Monday, September 1, 2008

It Disappeared!

Once again Saturday was market day and we anticipated which pastry each would choose. As we entered the shop, the cakes and tarts in the front window were very enticing but quite large to eat in one sitting (but both of us are willing to try). The clerk just rolls her eyes when she sees us coming as she know the selection will take time. My choice? Le Dauphinoise, a walnut and caramel treat. Joe, after much deliberation, pointed to Le Forêt Noir, layers of dark chocolate. Carefully the box was placed in our basket and we jostled our way through the crowds to the perfect "people watching" table. There, in anticipation of the tastes inside, we opened the box. My pastry was a glistening caramel and Joe's......wasn't there! He had no pastry! With a disappointed look on his face, he decided he would just get a pain au chocolate rather than fight the crowds to the patissiere again. As we left the village we did stop for his treasure.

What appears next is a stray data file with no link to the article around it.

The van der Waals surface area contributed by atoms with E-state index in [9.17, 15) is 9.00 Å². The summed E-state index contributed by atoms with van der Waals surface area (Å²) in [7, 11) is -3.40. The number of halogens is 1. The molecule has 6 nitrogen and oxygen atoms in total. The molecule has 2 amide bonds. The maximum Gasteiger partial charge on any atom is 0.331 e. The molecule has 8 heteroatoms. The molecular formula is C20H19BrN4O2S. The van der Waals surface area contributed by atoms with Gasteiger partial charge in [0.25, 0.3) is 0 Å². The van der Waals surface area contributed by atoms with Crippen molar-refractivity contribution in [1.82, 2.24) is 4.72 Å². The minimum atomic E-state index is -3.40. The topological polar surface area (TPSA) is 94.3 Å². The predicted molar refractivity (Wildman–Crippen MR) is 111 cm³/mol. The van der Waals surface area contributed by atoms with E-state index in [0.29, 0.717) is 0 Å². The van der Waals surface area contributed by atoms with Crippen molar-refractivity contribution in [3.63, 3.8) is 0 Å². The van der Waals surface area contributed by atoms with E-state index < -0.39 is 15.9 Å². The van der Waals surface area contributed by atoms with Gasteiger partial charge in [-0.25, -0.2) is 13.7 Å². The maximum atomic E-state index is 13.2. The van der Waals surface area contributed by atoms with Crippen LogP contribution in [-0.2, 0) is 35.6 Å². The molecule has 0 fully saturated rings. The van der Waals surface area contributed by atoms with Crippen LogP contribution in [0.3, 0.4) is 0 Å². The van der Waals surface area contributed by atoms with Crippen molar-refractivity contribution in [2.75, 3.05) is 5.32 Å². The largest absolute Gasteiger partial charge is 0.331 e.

I am sorry. By the time I went to take a picture of his confection, this is all I saw.

Á bientôt,

Friday, August 29, 2008

A Picnic? No Two!

Those who live in Southern France know how to enjoy people and foods. The place--- Lauzettes, one of the La Gramiere vineyards that overlooks the village of Castillon du Gard, the evening, warm with gentle breezes, the people, friends and soon to be friends of Amy and Matt's, our daughter and son-in-law, the occasion, a summer's picnic. All who were invited brought a dish to share and something to put on the grill.

We arrived about an hour before to help set up tables, grills, and wine glasses, of course. The grapes are a deep purple hidden amongst the leaves just waiting for the perfect moment to be picked. Friends began to arrive, some we knew and others that we would know before the evening ended. I had made a tomato tart with ingredients from the Saturday market. As the sun set in the crimson sky we feasted upon all the wonderful foods.